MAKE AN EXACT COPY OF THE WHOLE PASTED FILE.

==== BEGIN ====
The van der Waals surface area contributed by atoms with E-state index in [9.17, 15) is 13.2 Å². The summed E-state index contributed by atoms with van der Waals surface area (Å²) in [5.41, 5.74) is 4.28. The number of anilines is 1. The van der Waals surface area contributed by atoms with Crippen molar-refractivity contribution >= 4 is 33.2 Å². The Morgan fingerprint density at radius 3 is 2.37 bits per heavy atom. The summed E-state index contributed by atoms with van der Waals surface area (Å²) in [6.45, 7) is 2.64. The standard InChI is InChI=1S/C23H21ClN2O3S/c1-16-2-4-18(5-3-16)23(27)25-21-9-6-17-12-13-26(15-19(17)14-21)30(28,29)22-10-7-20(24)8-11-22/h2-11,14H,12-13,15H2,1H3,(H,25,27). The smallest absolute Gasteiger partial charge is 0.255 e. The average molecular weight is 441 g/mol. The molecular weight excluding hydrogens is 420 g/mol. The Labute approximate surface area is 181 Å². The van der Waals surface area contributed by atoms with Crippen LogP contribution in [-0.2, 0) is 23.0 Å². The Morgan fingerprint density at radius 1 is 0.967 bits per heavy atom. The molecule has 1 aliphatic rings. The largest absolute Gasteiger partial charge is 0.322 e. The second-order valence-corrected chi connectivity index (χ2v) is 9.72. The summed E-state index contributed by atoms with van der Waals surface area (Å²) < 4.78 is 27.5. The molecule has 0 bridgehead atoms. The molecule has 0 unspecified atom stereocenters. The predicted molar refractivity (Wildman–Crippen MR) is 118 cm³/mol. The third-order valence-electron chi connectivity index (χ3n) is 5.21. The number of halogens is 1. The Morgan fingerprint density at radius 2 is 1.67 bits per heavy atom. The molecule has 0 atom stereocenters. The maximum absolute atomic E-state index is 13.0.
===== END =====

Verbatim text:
The van der Waals surface area contributed by atoms with E-state index in [9.17, 15) is 13.2 Å². The summed E-state index contributed by atoms with van der Waals surface area (Å²) in [5.41, 5.74) is 4.28. The number of anilines is 1. The van der Waals surface area contributed by atoms with Crippen molar-refractivity contribution >= 4 is 33.2 Å². The Morgan fingerprint density at radius 3 is 2.37 bits per heavy atom. The summed E-state index contributed by atoms with van der Waals surface area (Å²) in [6.45, 7) is 2.64. The standard InChI is InChI=1S/C23H21ClN2O3S/c1-16-2-4-18(5-3-16)23(27)25-21-9-6-17-12-13-26(15-19(17)14-21)30(28,29)22-10-7-20(24)8-11-22/h2-11,14H,12-13,15H2,1H3,(H,25,27). The smallest absolute Gasteiger partial charge is 0.255 e. The average molecular weight is 441 g/mol. The molecular weight excluding hydrogens is 420 g/mol. The Labute approximate surface area is 181 Å². The van der Waals surface area contributed by atoms with Crippen LogP contribution in [-0.2, 0) is 23.0 Å². The Morgan fingerprint density at radius 1 is 0.967 bits per heavy atom. The molecule has 1 aliphatic rings. The largest absolute Gasteiger partial charge is 0.322 e. The second-order valence-corrected chi connectivity index (χ2v) is 9.72. The summed E-state index contributed by atoms with van der Waals surface area (Å²) < 4.78 is 27.5. The molecule has 0 bridgehead atoms. The molecule has 0 unspecified atom stereocenters. The predicted molar refractivity (Wildman–Crippen MR) is 118 cm³/mol. The third-order valence-electron chi connectivity index (χ3n) is 5.21. The number of halogens is 1. The Morgan fingerprint density at radius 2 is 1.67 bits per heavy atom. The molecule has 0 atom stereocenters. The maximum absolute atomic E-state index is 13.0.